Commons scurried down the left and dallied long enough for Miller to peel away from his markers inside the box. When the ball arrived, all the Bursaspor player had to do was turn it into the net.

Instead Miller ballooned the ball over the bar and was left with his head in his hands.

Minutes later he would make amends. James Morrison won a corner kick on Scotland's left and Adam ambled over to take control. He looked up, delivered to the near post where Paddy McCourt was rooted to the spot while Phil Bardsley nipped in front of him and headed on.

Green and blue jerseys immediately flocked to the scene and with Stephen Craigan bowled over in the rush, Miller smacked the ball in from close range.

Scotlad's fans, perhaps still bemused by the bizarre take on their beloved anthem, found their voices and Steven Caldwell thought he'd found the net when he rose to connect with another Adam corner. The defender's header glanced the bar and the ball flew over.

A few minutes later, the Irish had to clear off their line after Commons had ghosted into space but with Bardsley and Alan Hutton starting to venture further forward on the flanks, Scotland's threat was growing.

But their second goal was a result of Tuffey's blunder. Hutton had powered down the right before laying the ball off to McArthur who glanced up and sent what looked like a cross to the far post.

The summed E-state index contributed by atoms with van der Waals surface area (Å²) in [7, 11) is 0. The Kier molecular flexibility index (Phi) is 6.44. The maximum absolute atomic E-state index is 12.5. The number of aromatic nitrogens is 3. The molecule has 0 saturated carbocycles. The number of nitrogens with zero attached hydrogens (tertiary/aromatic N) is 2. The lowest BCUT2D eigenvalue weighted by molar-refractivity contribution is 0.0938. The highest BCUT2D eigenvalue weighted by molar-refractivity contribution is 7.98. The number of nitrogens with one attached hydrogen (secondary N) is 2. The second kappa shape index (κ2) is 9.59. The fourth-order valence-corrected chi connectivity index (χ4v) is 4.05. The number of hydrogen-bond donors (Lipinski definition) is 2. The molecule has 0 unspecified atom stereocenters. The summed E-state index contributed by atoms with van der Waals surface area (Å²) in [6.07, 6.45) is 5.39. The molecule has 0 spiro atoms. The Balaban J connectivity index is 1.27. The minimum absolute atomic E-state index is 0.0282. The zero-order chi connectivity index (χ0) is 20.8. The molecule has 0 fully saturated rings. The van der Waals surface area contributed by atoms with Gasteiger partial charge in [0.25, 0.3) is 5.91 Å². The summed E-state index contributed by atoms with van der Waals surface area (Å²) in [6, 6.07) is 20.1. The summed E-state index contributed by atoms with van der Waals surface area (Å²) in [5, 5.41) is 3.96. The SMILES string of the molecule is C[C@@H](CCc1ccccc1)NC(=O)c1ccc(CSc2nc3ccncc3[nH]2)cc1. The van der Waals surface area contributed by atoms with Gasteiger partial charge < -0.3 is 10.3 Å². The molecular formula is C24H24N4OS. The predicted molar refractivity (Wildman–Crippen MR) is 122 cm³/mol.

If that was the intention, the delivery was dreadful but it was enough to deceive Tuffey who allowed the ball to float over his head and into the net.

Was this really Scotland? Was this us controlling a match and creating real opportunities? And was that half-time already? Time really does fly when you're having fun.

Northern Ireland's manager, Nigel Worthington, had to do something to change the course of the match and so changes were made. Aberdeen's Rory McArdle was kept indoors after the break. Lee Hodson took over at right-back and Grant McCann was replaced by recent Rangers signing David Healy.

The Irish started the second half with a bit of a flourish but it didn't last and the Scots put together a flowing move for their third goal. Adam was involved in it and so, too, were Morrison and Naismith before Commons tucked his shot neatly under Tuffey.

So smooth, so slick, so controlled and so very easy.

So easy, in fact, that Levein was able to take off Adam, Bardsley and Naismith only 11 minutes in. Barry Bannan, Mark Wilson and Robert Snodgrass were sent on in their places.

Scotland just kept strolling forward in search of another goal which they nearly grabbed when Wilson's deflected shot was turned round a post by Tuffey at the last moment.

Craig Conway replaced Commons and Morrison, who had taken a kick on an ankle, made way for Chris Maguire. Then Danny Wilson was sent on for Miller but the task was over, the job complete.

Scotland had found a tempo but more importantly they discovered that it is really okay to get men forward and play in the other team's half. Good things can happen when you do that. And you can also win football matches.

It's just a pity that Scotland's two other Carling Nations Cup matches won't be played until May.

Let's hope in the meantime we don't forget what we did last night.

Taken from the Daily Record